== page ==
During post surgical recovery, patients collect 24-hour urine sample and blood sample for detecting the level of cortisol with the purpose of cure test; level of cortisol near the detection limit assay, corresponds to cure. Hormonal replacement such as steroid is given to patients because of steroid withdrawal. After the completion of collecting urine and blood samples, patients are asked to switch to glucocorticoid such as prednisone to decrease symptoms associated with adrenal withdrawal.[10] A study of 3,525 cases of TSS for Cushing's disease in the nationally representative sample of US hospitals between 1993 and 2002 was conducted and revealed the following results: the in-hospital mortality rate was 0.7%; the complication rate was 42.1%. Diabetes insipidus (15%), fluid and electrolyte abnormalities (12.5%), and neurological deficits (5.6%) were the most common complications reported. The analyses of the study show that complications were more likely in patients with pre-operative comorbidities. Patients older than 64 years were more likely to have an adverse outcome and prolonged hospital stay. Women were 0.3 times less likely to have adverse outcomes in comparison to men.[11]


  1. "Whonamedit - Nikolai Mikhailovich Itsenko". "Nikolai Mikhailovich Itsenko investigated neural infections, vegetative nervous system diseases and cerebral tumors. In 1926 he was the first one who described Itsenko-Cushing's disease, six years before Cushing."
  2. A.I. Gozhenko, I.P. Gurkalova, W. Zukow, Z. Kwasnik, B. Mroczkowska (2009). "Trematoda". Pathology: Medical Student's Library. Radomska Szkola Wyžsza uk. Zubrzyckiego. p. 280. ISBN 978-83-61047-18-6.
  3. Lanzino, Giuseppe; Maartens, Niki F.; Laws, Edward R. (2002). "Cushing's case XLV: Minnie G.". Journal of Neurosurgery. 97 (1): 231–234. doi:10.3171/jns.2002.97.1.0231. PMID 12134925. |access-date= requires |url= (help)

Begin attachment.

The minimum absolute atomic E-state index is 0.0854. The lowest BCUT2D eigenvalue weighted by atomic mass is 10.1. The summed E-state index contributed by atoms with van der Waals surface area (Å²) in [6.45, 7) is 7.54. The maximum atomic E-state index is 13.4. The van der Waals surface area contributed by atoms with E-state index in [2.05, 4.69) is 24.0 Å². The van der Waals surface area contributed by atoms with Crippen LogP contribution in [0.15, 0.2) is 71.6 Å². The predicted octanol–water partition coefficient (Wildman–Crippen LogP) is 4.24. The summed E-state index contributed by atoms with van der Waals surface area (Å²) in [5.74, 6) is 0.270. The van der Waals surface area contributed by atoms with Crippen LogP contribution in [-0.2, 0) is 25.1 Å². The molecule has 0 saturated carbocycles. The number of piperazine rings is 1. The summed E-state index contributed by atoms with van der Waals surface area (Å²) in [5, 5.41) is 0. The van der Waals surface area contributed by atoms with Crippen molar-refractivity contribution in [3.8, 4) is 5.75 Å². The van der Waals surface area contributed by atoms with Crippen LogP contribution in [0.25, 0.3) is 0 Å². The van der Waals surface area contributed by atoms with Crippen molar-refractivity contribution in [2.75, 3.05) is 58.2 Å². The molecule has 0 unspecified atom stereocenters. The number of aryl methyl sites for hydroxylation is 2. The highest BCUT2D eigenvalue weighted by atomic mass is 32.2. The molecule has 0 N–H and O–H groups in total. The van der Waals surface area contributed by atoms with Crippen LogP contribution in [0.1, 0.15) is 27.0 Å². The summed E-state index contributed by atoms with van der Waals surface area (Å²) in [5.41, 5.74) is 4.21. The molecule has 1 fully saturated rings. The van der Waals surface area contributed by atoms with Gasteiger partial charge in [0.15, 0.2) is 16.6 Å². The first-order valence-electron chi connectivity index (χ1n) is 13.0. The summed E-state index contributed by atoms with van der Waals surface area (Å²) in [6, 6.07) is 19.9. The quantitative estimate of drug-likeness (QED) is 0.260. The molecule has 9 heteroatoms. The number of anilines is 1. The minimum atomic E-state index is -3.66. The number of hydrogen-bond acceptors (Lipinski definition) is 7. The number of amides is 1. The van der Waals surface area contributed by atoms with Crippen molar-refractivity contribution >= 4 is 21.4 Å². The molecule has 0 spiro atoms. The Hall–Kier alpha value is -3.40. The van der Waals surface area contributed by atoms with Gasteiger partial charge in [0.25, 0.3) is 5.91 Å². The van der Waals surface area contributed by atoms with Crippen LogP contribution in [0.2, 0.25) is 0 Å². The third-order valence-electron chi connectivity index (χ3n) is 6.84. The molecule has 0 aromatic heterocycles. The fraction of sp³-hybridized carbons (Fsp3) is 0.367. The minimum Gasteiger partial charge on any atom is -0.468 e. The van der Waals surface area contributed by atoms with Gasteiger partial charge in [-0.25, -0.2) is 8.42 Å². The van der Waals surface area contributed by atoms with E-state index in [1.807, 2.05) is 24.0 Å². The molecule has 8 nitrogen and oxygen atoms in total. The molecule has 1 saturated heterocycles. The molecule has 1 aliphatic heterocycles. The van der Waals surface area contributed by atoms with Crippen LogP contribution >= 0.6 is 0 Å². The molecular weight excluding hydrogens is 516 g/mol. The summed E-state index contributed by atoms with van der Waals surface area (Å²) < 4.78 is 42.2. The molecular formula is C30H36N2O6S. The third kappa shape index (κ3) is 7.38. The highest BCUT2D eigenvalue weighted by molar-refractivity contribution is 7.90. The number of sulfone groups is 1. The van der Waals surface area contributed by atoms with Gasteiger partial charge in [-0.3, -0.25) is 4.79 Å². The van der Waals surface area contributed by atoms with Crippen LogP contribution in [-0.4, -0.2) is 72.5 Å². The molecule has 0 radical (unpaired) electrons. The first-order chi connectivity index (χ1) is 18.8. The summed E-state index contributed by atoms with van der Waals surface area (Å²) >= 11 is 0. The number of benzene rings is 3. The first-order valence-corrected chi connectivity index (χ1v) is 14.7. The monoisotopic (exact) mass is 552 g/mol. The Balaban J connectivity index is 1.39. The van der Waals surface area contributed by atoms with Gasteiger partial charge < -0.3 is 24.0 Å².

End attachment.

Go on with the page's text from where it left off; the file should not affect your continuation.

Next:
5. Ding, Dale; Robert M. Starke; Jason P. Sheehan (2013). "Treatment paradigms for pituitary adenomas: defining the roles of radiosurgery and radiation therapy". J Neurooncol. 117: 445–457. doi:10.1007/s11060-013-1262-8.
  6. Laws, Edward R (2010). Transsphenoidal Surgery. Elsevier Inc.
  7. 7.0 7.1 7.2 Biller BM, Grossman AB, Stewart PM, Melmed S, Bertagna X, Bertherat J, Buchfelder M, Colao A, Hermus AR, Hofland LJ, Klibanski A, Lacroix A, Lindsay JR, Newell-Price J, Nieman LK, Petersenn S, Sonino N, Stalla GK, Swearingen B, Vance ML, Wass JA, Boscaro M (2008). "Treatment of adrenocorticotropin-dependent Cushing's syndrome: a consensus statement". J Clin Endocrinol Metab. 93 (7): 2454–2462. doi:10.1210/jc.2007-2734. PMC 3214276. PMID 18413427.
  8. 8.0 8.1 Storr, HL; Plowman PN; Carroll PV; François I; Krassas GE; Afshar F; Besser GM; Grossman AB; Savage MO. (2003). "Clinical and Endocrine Responses to Pituitary Radiotherapy in Pediatric Cushing's Disease: An Effective Second-Line Treatment". J Clin Endocrinol Metab. 88 (1): 34–37. doi:10.1210/jc.2002-021032.
  9. Gadelha, Mônica R.; Leonardo Vieira Neto (2014). "Efficacy of medical treatment in Cushing's disease: a systematic review". Clinical Endocrinology. 80: 1–12. doi:10.1111/cen.12345.
  10. Fairfield, Wesley P. (2003). "Cushing's Disease after Successful Transsphenoidal Surgery - What to Expect and How to Manage". Retrieved Jan 31, 2014.
  11. Patil, CG; Lad, SP; Harsh, GR; Laws ER, Jr; Boakye, M (2007). "National trends, complications, and outcomes following transsphenoidal surgery for Cushing's disease from 1993 to 2002". Neurosurgical focus. 23 (3): E7. doi:10.3171/foc.2007.23.3.9. PMID 17961019.